They say that when you ride a bike (or car or snowmobile), you tend to turn in the direction that you're looking. So if you're about to crash into a tree, don't look at the tree itself but instead look at where you want to go. There's a big life lesson in there somewhere (if you obsess on your problems, you'll be more likely to fail?), but the takeaway for me was that jerking my head while stopping too quickly is a good way to fishtail and end up tumbling on the pavement.

It wouldn't be until a week later that I realized I chipped my tibia and would need crutches. After days of moaning in the darkness of a beach bungalow in Sabang, I had Underground River fever and couldn't be talked out of turning back now. In Hunter S Thompson style, I cleared out the village pharmacy of its stock of pain pills and limped down to shore on a makeshift jungle crutch made from a tree branch.
I didn't realize my leg bone was cracked in this picture. The things I do in the name of hydrology!
In 2002, about 50 people per day visited the river and in 2010 it was about 475 people per day, about 20% of which are foreigners. Capacity is limited by a first-come-first-served permitting system. Tourism has increased so much, partly because of an incredibly successful tourism campaign backed by the Mayor and local government. I can only imagine how that is going to increase now that it won the New 7 Natural Wonders of the World competition. As I write, nearly all the Puerto Princesa Underground River webpages are down because of too much internet traffic.

The Underground River tour itself is in a mix of languages, often times in the same sentence. For example, the boatman would set up a joke in English ("Do you know why they call this rock the Wolf's Head?") and tell the punchline in Tagalog, leaving everyone on the boat but me roaring in laughter. Nearly all the major features in the cave are named after everyday objects, e.g. "This formation looks like sweet corn", and most of the allusions were Catholic, e.g. "Look there, the Three Kings bearing gifts", "This looks like the Pieta statue", "Can you see the outline of the Virgin Mary?"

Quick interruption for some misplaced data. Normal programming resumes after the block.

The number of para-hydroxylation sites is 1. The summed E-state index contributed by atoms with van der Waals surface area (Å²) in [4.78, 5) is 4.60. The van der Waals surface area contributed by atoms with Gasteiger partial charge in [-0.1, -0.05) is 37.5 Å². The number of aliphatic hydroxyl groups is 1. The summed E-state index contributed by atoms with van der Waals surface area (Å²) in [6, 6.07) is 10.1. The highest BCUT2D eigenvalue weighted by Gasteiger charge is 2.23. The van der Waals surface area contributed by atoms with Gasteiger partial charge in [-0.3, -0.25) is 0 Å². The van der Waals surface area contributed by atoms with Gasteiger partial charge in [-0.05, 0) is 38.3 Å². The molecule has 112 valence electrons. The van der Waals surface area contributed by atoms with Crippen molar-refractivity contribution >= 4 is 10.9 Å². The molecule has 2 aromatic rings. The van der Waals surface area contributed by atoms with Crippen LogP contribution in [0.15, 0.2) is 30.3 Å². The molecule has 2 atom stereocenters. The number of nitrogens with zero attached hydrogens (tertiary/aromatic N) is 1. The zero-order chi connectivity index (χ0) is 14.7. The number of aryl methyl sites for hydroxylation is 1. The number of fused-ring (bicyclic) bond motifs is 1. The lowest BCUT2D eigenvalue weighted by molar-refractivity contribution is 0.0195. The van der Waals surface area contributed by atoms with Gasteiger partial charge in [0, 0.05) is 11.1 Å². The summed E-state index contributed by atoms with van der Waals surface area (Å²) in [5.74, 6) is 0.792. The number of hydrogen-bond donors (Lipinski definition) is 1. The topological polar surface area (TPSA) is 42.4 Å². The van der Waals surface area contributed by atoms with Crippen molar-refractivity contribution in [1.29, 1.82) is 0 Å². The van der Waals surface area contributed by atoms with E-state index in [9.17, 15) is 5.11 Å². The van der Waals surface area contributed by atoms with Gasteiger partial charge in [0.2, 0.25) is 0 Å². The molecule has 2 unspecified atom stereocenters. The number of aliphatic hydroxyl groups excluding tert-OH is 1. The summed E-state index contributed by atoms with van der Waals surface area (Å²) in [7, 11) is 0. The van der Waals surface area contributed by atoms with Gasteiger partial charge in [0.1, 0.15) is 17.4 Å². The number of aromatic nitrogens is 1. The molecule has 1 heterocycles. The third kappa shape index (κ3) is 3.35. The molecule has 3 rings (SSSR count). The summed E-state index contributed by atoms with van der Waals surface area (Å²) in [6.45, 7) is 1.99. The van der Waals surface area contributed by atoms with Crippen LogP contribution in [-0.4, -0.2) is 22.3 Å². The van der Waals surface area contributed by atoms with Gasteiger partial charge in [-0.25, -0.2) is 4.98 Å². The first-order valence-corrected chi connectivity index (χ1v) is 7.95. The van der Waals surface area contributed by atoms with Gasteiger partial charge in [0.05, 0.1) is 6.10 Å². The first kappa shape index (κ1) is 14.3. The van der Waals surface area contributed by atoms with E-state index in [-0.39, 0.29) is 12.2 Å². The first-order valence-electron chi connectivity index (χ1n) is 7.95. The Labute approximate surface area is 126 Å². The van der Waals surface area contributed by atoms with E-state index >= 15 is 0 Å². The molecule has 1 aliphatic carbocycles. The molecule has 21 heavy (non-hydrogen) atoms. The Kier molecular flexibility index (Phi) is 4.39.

Again, the positive influence of the Mayor is everywhere, down to the Mayor Ed Hagedorn sponsored welcome tent at the dock, the Mayor Ed Hagedorn observation spot overlooking the bay, and various other projects along the way. On the ride back to Puerto Princesa, the thing that impressed us the most was a larger than life banner declaring "This quarry was ordered closed by City Mayor Edward S. Hagedorn and is now undergoing rehabilitation: We are building the Babylon Gardens of Puerto Princessa Eco-park".
The banner declares the quarry ordered closed by Mayor Edward Hagedorn
The new park's 5 elements are "Planet ecosystems, Sustainable planet, World of leisure, Extreme sports planet, and World of bible." Again, so many questions- can a Mayor close a quarry by himself? Wouldn't someone like a judge have to get involved? There is a much deeper back story than I could possibly hope to get in to here (e.g. earlier this year an anti-mining advocate was assassinated and Mayor Ed's political rivals were still pending).

What is this Mayor not involved with?
A short ride from that banner is another that shows a large portrait of the Mayor sponsoring the "1st Mayor Edward S Hagedorn World Shoot Qualifier Match" for Practical Shooting (which is something like sharp shooting on an obstacle course). The background photo for the banner? The Puerto Princesa Underground River, naturally.